Atlantic Beef - 500 /----------100/day
Billette Que. 1000 /-----------200/day
Ranchers Alberta. 750 /------150/day

We all know Tyson and Cargill can't put through 5800 head per day. Better Beef's own web site said they process 750 head per day.

Either your numbers are wrong, or Can-fax is wrong.


Knowing the way that Better Beef historically conducted it's business would make me very cautious about believing anything they say on their website.

They killed 1700 head per day before Cargill bought them and I can't see why the plant would be down-sizing by 50%.

It is also very interesting and gratifying for the beef producers to have read in a published article that Cargill let one of the more visible people from the former company go because, as they said, he just wasn't good for the company's relations with the farmers.

Oh, but they're all good guys and our best friends, right Jason?
 

rkaiser

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I realise that arguing with you will go no where Jason. Cargill and Tyson are simply trying to help the ranchers after all????

Ranchers Beef in Alberta is the Sunterra Plant Bud, and they have never come close to killing 150 a day since they started up at the old Innisfail plant. In fact they have stopped and killed mostly hogs on more than one occasion this fall.

Claude has been killing mostly horses and Bison at his "Bouvry" plant, you'll have to update me on Intercity???

All of the numbers are capacity. What each plant kills is information that neither you or I have.

Whatever numbers work to support your Cargill and Tyson are ONLY good for Canadian Ranchers theory Jason.

I personally see a need for more than two plants with the power and control that they have and use.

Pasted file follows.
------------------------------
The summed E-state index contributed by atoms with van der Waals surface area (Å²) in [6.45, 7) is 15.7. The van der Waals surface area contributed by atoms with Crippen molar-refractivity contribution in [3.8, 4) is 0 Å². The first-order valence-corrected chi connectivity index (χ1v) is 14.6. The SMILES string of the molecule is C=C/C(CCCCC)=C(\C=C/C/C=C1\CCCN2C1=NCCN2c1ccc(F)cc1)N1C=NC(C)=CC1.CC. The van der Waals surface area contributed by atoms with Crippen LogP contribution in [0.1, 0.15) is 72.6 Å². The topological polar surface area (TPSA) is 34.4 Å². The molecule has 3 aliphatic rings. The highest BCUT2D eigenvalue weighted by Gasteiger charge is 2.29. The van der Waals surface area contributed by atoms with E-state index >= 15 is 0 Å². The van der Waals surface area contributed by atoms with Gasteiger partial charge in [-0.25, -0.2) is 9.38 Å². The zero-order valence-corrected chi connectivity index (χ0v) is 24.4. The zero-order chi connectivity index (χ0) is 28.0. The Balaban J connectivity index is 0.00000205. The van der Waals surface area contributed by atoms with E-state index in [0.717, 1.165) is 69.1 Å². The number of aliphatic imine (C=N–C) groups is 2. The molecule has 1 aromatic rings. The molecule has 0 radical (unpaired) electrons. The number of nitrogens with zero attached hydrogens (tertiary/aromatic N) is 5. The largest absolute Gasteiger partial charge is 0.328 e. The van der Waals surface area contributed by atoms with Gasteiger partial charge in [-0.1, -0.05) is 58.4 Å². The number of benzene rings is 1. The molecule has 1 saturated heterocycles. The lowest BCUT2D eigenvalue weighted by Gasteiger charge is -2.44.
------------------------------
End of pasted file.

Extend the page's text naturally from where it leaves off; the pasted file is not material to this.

rkaiser

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Go for it BMR. Maybe SSGA could do it. They probably have more cordial cordiers. Sask government already tried didn't they?
 

Jason

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The numbers I posted were direct from Can-fax.

Intercity is a 3 city packer Edmonton, Vancouver and Toronto. I have no idea on their capacity.

Bouvry has a second plant in Edmonton, I said that before. It is the old Burns hog plant. He was killing cows there.

The numbers just show there are options other than Cargill and Tyson. As I have said numerous times I don't sell fats to either of them.

I just think it is fair to know where the beef is going. If we were to add exported fats and provincial kills it would be fair to say the influence Cargill and Tyson have is even less.

Tyson has a 26% market share in the US, why is it so hard to believe the number is similar in Canada? Because it doesn't fit a preconceived bias.

Every processor on the lists in this thread are looking out for themselves. None of them care if Randy or Jason stay in business. However none of them can stop us from making wise business descisions either.

I appreciate the new info from different sources. Maple Leaf supports a higher capacity for Better Beef, ok I can buy that. I can also buy that they were having PR trouble with feeders. If they were sailing along making millions they wouldn't have sold.

Manitoba, take that $25 roast and see what a roast beef dinner for 4 at a restaruant costs. Is it all profit when you sold the fat steer at $1, so logically the roast should be $5? Remember the shrink, carcass loss from hide etc, labor to cut transport and package the roast. More transport to the store, more labor to load and unload trucks and stock the meat case. Plus all the utilities involved in the slaughter and the retail store.

If you want the $25 for that roast, take it. Kill the fats, process them and sell them. No one is stopping you. Just remember to let us know what your real profit is after all the expenses are paid.
 

Big Muddy rancher

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Yea they did. Guess Swift didn't think there was that much money in the packing industry up here. Just thought since you guys had so much support that you could swing it.
 

Econ101

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Jason it seems that if the packers would open their books to a substantive govt. audit, you wouldn't have to guess and make up a lot of assumptions to come up with correct information. Is the Canadian IRS equivalent this hamstrung when it comes to figuring things out or do they just take the word of the packers like you?